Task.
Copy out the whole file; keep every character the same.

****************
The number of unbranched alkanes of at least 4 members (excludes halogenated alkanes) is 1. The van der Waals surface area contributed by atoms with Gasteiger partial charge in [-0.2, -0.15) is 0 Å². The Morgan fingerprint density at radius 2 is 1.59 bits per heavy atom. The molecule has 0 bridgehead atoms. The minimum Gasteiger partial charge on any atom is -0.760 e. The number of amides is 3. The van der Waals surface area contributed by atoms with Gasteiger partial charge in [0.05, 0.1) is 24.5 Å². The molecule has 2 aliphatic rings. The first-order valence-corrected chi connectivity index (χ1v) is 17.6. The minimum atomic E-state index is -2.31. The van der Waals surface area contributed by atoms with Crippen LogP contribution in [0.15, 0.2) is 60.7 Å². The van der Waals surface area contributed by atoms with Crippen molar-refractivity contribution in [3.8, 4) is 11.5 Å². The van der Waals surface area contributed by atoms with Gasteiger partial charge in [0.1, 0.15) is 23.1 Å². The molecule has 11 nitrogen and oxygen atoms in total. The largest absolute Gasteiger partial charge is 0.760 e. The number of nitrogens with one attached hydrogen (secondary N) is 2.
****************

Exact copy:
The number of unbranched alkanes of at least 4 members (excludes halogenated alkanes) is 1. The van der Waals surface area contributed by atoms with Gasteiger partial charge in [-0.2, -0.15) is 0 Å². The Morgan fingerprint density at radius 2 is 1.59 bits per heavy atom. The molecule has 0 bridgehead atoms. The minimum Gasteiger partial charge on any atom is -0.760 e. The number of amides is 3. The van der Waals surface area contributed by atoms with Gasteiger partial charge in [0.05, 0.1) is 24.5 Å². The molecule has 2 aliphatic rings. The first-order valence-corrected chi connectivity index (χ1v) is 17.6. The minimum atomic E-state index is -2.31. The van der Waals surface area contributed by atoms with Crippen LogP contribution in [0.15, 0.2) is 60.7 Å². The van der Waals surface area contributed by atoms with Crippen molar-refractivity contribution in [3.8, 4) is 11.5 Å². The van der Waals surface area contributed by atoms with Gasteiger partial charge in [0.1, 0.15) is 23.1 Å². The molecule has 11 nitrogen and oxygen atoms in total. The largest absolute Gasteiger partial charge is 0.760 e. The number of nitrogens with one attached hydrogen (secondary N) is 2.